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Laboratory and field evaluation of the impact of washings on the effectiveness of LifeNet®, Olyset® and PermaNet® 2.0 in two areas, where there is a high level of resistance of Anopheles gambiae to pyrethroids, Benin, West Africa



An investigation carried out in Benin has shown that, in some areas close to rivers where density of mosquitoes is high, long-lasting, insecticidal bed nets (LLINs) are permanently used. In such areas, LLINs are washed every month. Based on this situation, the 20-wash minimum efficacy advised by the manufacturers would be inadequate. The main goal of this study was to evaluate the effectiveness of LifeNet®, Olyset® and Permanet® 2.0 washed several times against Anopheles gambiae sensu stricto (s.s.) populations, which have developed high resistance to pyrethroids.


Efficacy of LifeNet®, Olyset® and PermaNet® 2.0 washed 30 and 40 times was expressed in terms of blood-feeding inhibition rate, deterrence, induced exophily and mortality rates. This WHOPES phase II evaluation, conducted in experimental huts in Akron (southern Benin) and in Malanville (northern Benin), was accompanied by WHOPES Phase I evaluation.


Over 40 successive washes, LifeNet® induced a mortality rate over 80% in phase I. However, beyond 10 washes, Permanet® 2.0 and Olyset induced dramatically reduced mortality rates, respectively 12.5 and 2.5%. With regard to Phase II results, unwashed LifeNet®, LifeNet® and Olyset® washed 30 and 40 times induced a similar exophily rate per study site (at least 58% in Malanville and at least 71% in Akron). Regarding blood feeding inhibition, LifeNet® and Olyset® washed 30 and 40 times significantly reduced wild An. gambiae s.s. blood feeding showing a similar personal protection as unwashed LifeNet®. LifeNet® washed 30 and 40 times induced mortality rates significantly higher than those induced by Olyset® and Permanet® 2.0 (P < 0,05).


LifeNet®, followed by Olyset®, have shown good efficacy against host-seeking resistant An. gambiae s.s. population in experimental huts in Benin. Lifenet® have shown to be an effective and promising vector control tool to prevent malaria in areas where repeated washings is a common practice in the community.


Malaria remains an obstacle for the development of sub-Saharan African countries, therefore, the good will of ministries of health and effective strategies are required to roll it back. Vector control programmes in African countries are based on mosquito control targeting strategies, especially the use of long-lasting insecticidal nets (LLINs) and indoor residual spraying (IRS). Both methods have proved very effective for malaria control. Clarke et al.[1] noted in 48 villages a reduction of 51% in the prevalence of Plasmodium falciparum in children sleeping under mosquito nets in good condition, compared to children without mosquito nets. In Bioko Island in Equatorial Guinea, the simultaneous use of IRS, LLINs and artemisinin combination therapy (ACT) resulted in a 90% drop in the presence of circumsporozoite antigen of P. falciparum in Anopheles gambiae, from 2003 to 2007. During the same period, malaria parasitaemia in children aged under five years fell from 42 to 18% and a 70% mortality drop [2].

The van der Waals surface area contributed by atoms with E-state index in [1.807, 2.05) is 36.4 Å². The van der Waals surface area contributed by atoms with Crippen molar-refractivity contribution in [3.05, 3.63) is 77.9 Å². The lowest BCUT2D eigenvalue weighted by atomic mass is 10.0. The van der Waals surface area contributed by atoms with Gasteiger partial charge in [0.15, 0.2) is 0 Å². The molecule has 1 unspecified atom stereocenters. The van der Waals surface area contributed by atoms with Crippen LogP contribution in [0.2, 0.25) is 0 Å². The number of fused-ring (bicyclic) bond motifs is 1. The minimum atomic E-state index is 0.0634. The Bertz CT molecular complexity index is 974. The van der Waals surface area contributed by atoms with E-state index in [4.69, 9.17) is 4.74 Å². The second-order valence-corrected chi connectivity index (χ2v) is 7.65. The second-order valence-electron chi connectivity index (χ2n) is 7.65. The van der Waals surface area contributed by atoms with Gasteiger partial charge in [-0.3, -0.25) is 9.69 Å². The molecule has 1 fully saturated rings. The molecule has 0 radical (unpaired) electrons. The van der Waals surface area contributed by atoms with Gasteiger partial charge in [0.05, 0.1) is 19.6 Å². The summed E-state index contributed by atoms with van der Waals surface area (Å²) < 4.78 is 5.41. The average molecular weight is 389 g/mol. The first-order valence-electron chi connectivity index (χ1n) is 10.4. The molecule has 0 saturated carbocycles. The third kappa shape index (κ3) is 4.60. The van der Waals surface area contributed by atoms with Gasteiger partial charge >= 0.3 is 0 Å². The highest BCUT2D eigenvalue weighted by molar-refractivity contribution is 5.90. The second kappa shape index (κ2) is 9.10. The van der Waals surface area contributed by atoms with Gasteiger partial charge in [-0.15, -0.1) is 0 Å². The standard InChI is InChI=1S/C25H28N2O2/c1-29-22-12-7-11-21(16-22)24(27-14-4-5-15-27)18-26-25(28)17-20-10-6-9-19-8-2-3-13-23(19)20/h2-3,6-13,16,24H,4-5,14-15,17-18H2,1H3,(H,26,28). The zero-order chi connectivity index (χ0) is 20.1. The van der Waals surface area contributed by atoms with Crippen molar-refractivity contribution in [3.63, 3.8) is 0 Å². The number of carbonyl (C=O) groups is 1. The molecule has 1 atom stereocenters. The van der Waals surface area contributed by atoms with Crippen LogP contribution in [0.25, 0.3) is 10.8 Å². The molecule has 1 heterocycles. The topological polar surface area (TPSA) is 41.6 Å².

Insecticide-treated (mosquito) nets (ITNs) have been used for malaria control in sub-Saharan Africa for over 20 years. However, it has been only six years since the latest models, the LLINs, have been widely distributed through large scale, free, public distribution campaigns [3].

LLINs are the main and best vector control tool to prevent malaria today. WHO guidelines state that LLINs should have adequate insecticidal activity after 20 standard washes and a serviceable life duration of minimum of three years [4]. Based on these criteria, the WHO Pesticide Evaluation Scheme (WHOPES) has given approval to 13 LLIN products [5, 6]. One of the challenges faced with LLINs today is the appearance of pyrethroid resistance in Anopheles and the reduction of serviceable life, particularly in West Africa [7, 8]. In addition to the emergence of pyrethroid resistance, high frequency washing of LLINs has been observed in some areas of high density mosquitoes and high use of LLINs. An investigation conducted in Benin showed that in areas located nearby rivers, LLINs are washed every month (equivalent to 36 washings over three years) (Akogbéto et al., unpublished data). The present study aimed to evaluate the effectiveness of three LLINs (LifeNet®, OlysetNet® and Permanet® 2.0) after multiple washes against An. gambiae sensu stricto (s.s.) populations, which have developed high resistance to pyrethroids. These LLINs recommended by WHO were tested against resistant An. gambiae s.s. in Benin in experimental huts. The efficacy of each LLIN was measured using blood-feeding inhibition, deterrence, induced exophily and mortality. The trials were conducted in verandah-trap huts in Akron (southern Benin) and Malanville (northern Benin) where An. gambiae s.s. has developed high resistance to insecticides. The main resistance mechanism reported in the two areas is Kdr mutation with more than 80% frequency in Akron and over 70% in Malanville. The type of experimental huts used in this study simulates domestic habitations. An. gambiae s.s. M form was the target species. Results of this study will serve as a baseline to the national malaria control programmes for the proper choice of LLIN candidates to control malaria vectors where mosquitoes have developed resistance to pyrethroids and repeated washings practices have been noted in the community.